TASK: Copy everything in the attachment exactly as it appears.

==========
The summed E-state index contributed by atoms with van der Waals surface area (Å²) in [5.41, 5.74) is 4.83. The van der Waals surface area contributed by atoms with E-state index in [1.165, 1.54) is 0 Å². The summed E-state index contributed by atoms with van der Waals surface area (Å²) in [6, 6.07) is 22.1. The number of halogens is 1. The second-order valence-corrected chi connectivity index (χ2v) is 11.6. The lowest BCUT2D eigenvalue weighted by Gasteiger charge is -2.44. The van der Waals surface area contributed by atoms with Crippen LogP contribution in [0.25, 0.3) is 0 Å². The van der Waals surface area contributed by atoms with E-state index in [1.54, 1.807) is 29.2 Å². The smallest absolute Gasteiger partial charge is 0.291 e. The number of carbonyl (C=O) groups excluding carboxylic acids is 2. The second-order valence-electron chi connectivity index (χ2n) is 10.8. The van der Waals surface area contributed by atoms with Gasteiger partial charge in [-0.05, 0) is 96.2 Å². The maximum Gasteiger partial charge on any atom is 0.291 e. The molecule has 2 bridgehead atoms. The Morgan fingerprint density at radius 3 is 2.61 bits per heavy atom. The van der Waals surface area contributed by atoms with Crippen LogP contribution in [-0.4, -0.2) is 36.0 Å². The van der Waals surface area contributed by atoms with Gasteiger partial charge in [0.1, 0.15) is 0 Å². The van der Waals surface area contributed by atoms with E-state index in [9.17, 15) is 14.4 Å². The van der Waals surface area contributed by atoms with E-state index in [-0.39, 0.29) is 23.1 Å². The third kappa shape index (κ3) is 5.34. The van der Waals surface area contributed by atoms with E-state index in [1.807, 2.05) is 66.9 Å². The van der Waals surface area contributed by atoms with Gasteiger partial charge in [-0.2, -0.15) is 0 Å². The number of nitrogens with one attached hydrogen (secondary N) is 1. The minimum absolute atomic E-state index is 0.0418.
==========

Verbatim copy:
The summed E-state index contributed by atoms with van der Waals surface area (Å²) in [5.41, 5.74) is 4.83. The van der Waals surface area contributed by atoms with E-state index in [1.165, 1.54) is 0 Å². The summed E-state index contributed by atoms with van der Waals surface area (Å²) in [6, 6.07) is 22.1. The number of halogens is 1. The second-order valence-corrected chi connectivity index (χ2v) is 11.6. The lowest BCUT2D eigenvalue weighted by Gasteiger charge is -2.44. The van der Waals surface area contributed by atoms with Crippen LogP contribution in [0.25, 0.3) is 0 Å². The van der Waals surface area contributed by atoms with E-state index in [1.54, 1.807) is 29.2 Å². The smallest absolute Gasteiger partial charge is 0.291 e. The number of carbonyl (C=O) groups excluding carboxylic acids is 2. The second-order valence-electron chi connectivity index (χ2n) is 10.8. The van der Waals surface area contributed by atoms with Gasteiger partial charge in [-0.05, 0) is 96.2 Å². The maximum Gasteiger partial charge on any atom is 0.291 e. The molecule has 2 bridgehead atoms. The Morgan fingerprint density at radius 3 is 2.61 bits per heavy atom. The van der Waals surface area contributed by atoms with Crippen LogP contribution in [-0.4, -0.2) is 36.0 Å². The van der Waals surface area contributed by atoms with Gasteiger partial charge in [0.1, 0.15) is 0 Å². The van der Waals surface area contributed by atoms with E-state index in [9.17, 15) is 14.4 Å². The van der Waals surface area contributed by atoms with E-state index in [-0.39, 0.29) is 23.1 Å². The third kappa shape index (κ3) is 5.34. The van der Waals surface area contributed by atoms with E-state index in [1.807, 2.05) is 66.9 Å². The van der Waals surface area contributed by atoms with Gasteiger partial charge in [-0.2, -0.15) is 0 Å². The number of nitrogens with one attached hydrogen (secondary N) is 1. The minimum absolute atomic E-state index is 0.0418.